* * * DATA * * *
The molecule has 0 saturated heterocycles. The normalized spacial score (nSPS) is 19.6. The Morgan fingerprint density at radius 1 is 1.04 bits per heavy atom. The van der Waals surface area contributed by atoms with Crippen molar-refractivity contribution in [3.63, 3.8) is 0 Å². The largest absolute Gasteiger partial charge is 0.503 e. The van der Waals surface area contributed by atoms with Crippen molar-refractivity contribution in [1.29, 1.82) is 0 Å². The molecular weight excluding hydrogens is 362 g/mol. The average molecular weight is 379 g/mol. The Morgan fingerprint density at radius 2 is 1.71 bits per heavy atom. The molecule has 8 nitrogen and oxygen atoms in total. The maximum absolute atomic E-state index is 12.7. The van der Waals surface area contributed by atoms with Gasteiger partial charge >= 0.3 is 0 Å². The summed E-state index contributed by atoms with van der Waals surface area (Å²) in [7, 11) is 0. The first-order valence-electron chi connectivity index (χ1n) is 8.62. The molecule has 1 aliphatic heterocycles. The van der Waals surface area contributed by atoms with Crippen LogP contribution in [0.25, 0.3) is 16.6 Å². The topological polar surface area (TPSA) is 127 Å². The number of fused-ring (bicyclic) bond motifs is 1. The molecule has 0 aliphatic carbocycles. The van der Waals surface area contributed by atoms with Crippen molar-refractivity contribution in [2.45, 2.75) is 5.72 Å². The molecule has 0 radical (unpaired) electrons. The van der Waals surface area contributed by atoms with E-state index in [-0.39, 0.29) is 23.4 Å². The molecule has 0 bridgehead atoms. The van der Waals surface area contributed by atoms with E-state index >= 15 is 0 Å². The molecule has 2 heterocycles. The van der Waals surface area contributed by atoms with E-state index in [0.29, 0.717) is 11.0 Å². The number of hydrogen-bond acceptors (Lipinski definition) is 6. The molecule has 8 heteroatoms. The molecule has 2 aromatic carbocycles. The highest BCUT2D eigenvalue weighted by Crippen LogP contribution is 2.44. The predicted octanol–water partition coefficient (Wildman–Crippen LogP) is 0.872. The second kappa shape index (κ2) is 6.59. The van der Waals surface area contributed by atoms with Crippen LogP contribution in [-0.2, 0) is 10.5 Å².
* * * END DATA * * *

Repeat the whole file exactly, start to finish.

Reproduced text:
The molecule has 0 saturated heterocycles. The normalized spacial score (nSPS) is 19.6. The Morgan fingerprint density at radius 1 is 1.04 bits per heavy atom. The van der Waals surface area contributed by atoms with Crippen molar-refractivity contribution in [3.63, 3.8) is 0 Å². The largest absolute Gasteiger partial charge is 0.503 e. The van der Waals surface area contributed by atoms with Crippen molar-refractivity contribution in [1.29, 1.82) is 0 Å². The molecular weight excluding hydrogens is 362 g/mol. The average molecular weight is 379 g/mol. The Morgan fingerprint density at radius 2 is 1.71 bits per heavy atom. The molecule has 8 nitrogen and oxygen atoms in total. The maximum absolute atomic E-state index is 12.7. The van der Waals surface area contributed by atoms with Gasteiger partial charge >= 0.3 is 0 Å². The summed E-state index contributed by atoms with van der Waals surface area (Å²) in [7, 11) is 0. The first-order valence-electron chi connectivity index (χ1n) is 8.62. The molecule has 1 aliphatic heterocycles. The van der Waals surface area contributed by atoms with Crippen LogP contribution in [0.25, 0.3) is 16.6 Å². The topological polar surface area (TPSA) is 127 Å². The number of fused-ring (bicyclic) bond motifs is 1. The molecule has 0 aliphatic carbocycles. The van der Waals surface area contributed by atoms with Crippen molar-refractivity contribution in [2.45, 2.75) is 5.72 Å². The molecule has 0 radical (unpaired) electrons. The van der Waals surface area contributed by atoms with E-state index in [-0.39, 0.29) is 23.4 Å². The molecule has 0 bridgehead atoms. The van der Waals surface area contributed by atoms with E-state index >= 15 is 0 Å². The molecule has 2 heterocycles. The van der Waals surface area contributed by atoms with E-state index in [0.29, 0.717) is 11.0 Å². The number of hydrogen-bond acceptors (Lipinski definition) is 6. The molecule has 8 heteroatoms. The molecule has 2 aromatic carbocycles. The highest BCUT2D eigenvalue weighted by Crippen LogP contribution is 2.44. The predicted octanol–water partition coefficient (Wildman–Crippen LogP) is 0.872. The second kappa shape index (κ2) is 6.59. The van der Waals surface area contributed by atoms with Crippen LogP contribution in [-0.2, 0) is 10.5 Å².